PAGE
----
This year, Preston’s unique Guild Merchant celebrations have been highlighted in several posts. The medieval pageant is held once every 20 years and is the last remaining such commemoration of a royal trading charter in Britain. This year was one of the biggest Guild Celebrations yet, with a year long calendar of events, concerts, processions and parties. The legacy project was the construction of the Guild Wheel – a 21 mile cycling and walking path surrounding the city and connecting a plethora of green spaces. I got to cycle it on Christmas Day and it was fantastic!
Christmas Day for me is usually spent lying down with the only active interludes involving reaching for a box of chocolates or moving to sit at the dining table for a vast Christmas dinner. The intense calorie-induced torpor brings on an afternoon nap followed by an evening nap. It is a perfectly pleasant way to spend the day, and I would recommend it to anyone.
But this year was different. This year I was determined to get active and go for a bike ride before Christmas dinner was served. I set off on a familiar route to Preston town centre, a traffic-free path that follows the trail of an abandoned tram line that connected Preston to the Lancaster Canal.
The path eventually opens out on to the River Ribble and you cross Tram Bridge into Avenham Park. Avenham Park, together with its continuous neighbour Miller Park and slightly separate Winckley Square are Preston’s most glittering crown jewels. They form one of the finest Victorian urban parks in Britain, with the formal gardens, fountains and statues of Miller Park contrasting with the more informal, rolling parkland of Avenham Park.
The parks are framed to the south by the River Ribble, lined with fully mature trees and ornate flower baskets and lamp posts gilded with the city’s arms. Above the tree line, the tops of some of Preston’s finer 19th century buildings (and some of its less fine 20th century additions) can be seen. It is bucolic, well maintained and pretty much perfect.
On reaching the north side of the River Ribble I spotted a sign for the Guild Wheel. I knew about the Guild Wheel from having been an attentive follower and spectator of various Preston Guild events. On a whim I decided to turn right and start following the Wheel. Under two hours later, I had completed the 21 mile circumference elated with my exertion and absolutely delighted by the Guild Wheel.
The path is well surfaced for both cyclists and walkers and is largely flat (with a handful of steep exceptions). It is exceptionally well sign posted, with mile markers, direction signs and interpretation and information stations. Starting in Avenham Park, the route follows the River Ribble eastwards into Fishwick Bottoms. This rolling and slightly wild valley presents a marvellous sight and there is usually an ethereally beautiful mist hugging the riverside.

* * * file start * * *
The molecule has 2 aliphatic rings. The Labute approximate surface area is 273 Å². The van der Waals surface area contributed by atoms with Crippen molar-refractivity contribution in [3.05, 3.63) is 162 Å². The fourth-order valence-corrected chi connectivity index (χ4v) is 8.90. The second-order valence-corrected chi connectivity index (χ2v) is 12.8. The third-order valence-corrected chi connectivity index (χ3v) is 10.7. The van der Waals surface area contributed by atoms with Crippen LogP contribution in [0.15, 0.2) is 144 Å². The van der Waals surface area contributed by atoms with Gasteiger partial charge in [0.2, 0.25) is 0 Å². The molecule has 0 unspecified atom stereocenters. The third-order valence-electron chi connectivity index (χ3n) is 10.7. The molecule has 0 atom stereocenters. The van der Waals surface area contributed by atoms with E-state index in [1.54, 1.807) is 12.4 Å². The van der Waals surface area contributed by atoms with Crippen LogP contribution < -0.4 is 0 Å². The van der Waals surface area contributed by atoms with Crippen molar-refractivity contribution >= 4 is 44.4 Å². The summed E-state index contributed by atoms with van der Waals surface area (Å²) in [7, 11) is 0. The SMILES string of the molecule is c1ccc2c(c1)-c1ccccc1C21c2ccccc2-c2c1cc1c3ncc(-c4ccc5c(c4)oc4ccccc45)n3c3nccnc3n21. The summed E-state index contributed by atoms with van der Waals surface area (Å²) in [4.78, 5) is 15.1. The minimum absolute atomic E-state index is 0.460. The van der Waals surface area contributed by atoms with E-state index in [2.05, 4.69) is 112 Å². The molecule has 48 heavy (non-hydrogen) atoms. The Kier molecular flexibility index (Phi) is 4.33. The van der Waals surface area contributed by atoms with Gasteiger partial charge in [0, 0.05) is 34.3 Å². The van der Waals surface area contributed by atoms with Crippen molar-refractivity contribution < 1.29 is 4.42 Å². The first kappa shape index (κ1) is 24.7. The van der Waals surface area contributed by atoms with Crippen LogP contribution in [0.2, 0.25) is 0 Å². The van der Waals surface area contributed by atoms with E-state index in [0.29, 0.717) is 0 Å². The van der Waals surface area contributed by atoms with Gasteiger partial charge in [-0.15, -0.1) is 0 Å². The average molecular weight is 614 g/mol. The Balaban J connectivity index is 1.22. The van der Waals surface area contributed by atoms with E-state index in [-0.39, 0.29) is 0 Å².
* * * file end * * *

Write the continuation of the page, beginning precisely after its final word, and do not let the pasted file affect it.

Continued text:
From there, you head north east, under the M6 motorway and into Brockholes, a nature reserve fashioned from the quarry pits and managed by the Wildlife Trust for Lancashire, Manchester and North Merseyside. Heading north, you climb one of the few steep sections into Boilton and Red Scar Woods. That is it for the picture postcard scenery for a while – the next stage is a grittier trek through the Red Scar industrial estates until you reach Fulwood.
Now north of Preston, you head west to Broughton, down to Cottam, through the University of Central Lancashire’s Sports Grounds, and along the north of Lea to finally descend southwards back to the northern side of the River Ribble. This last section is an interesting ride through the old Preston Dock (now styled Preston Docklands or Riversway), with the river on the right and the old steam railway on the left. Another mile, and you are heading back towards Miller Park and you’ve completed the full 21 mile loop (proof of my cycle is available through my Garmin GPS watch page).
I can’t think of a better way to commemorate the first Guild of the 21st century than the Guild Wheel. It will provide a lasting legacy for Prestonians and visitors, it is sustainable, encourages fitness and exploration, provides transport links to a network of other cycle paths and, perhaps most importantly, lets you see Preston in a brighter, greener and more pleasant light.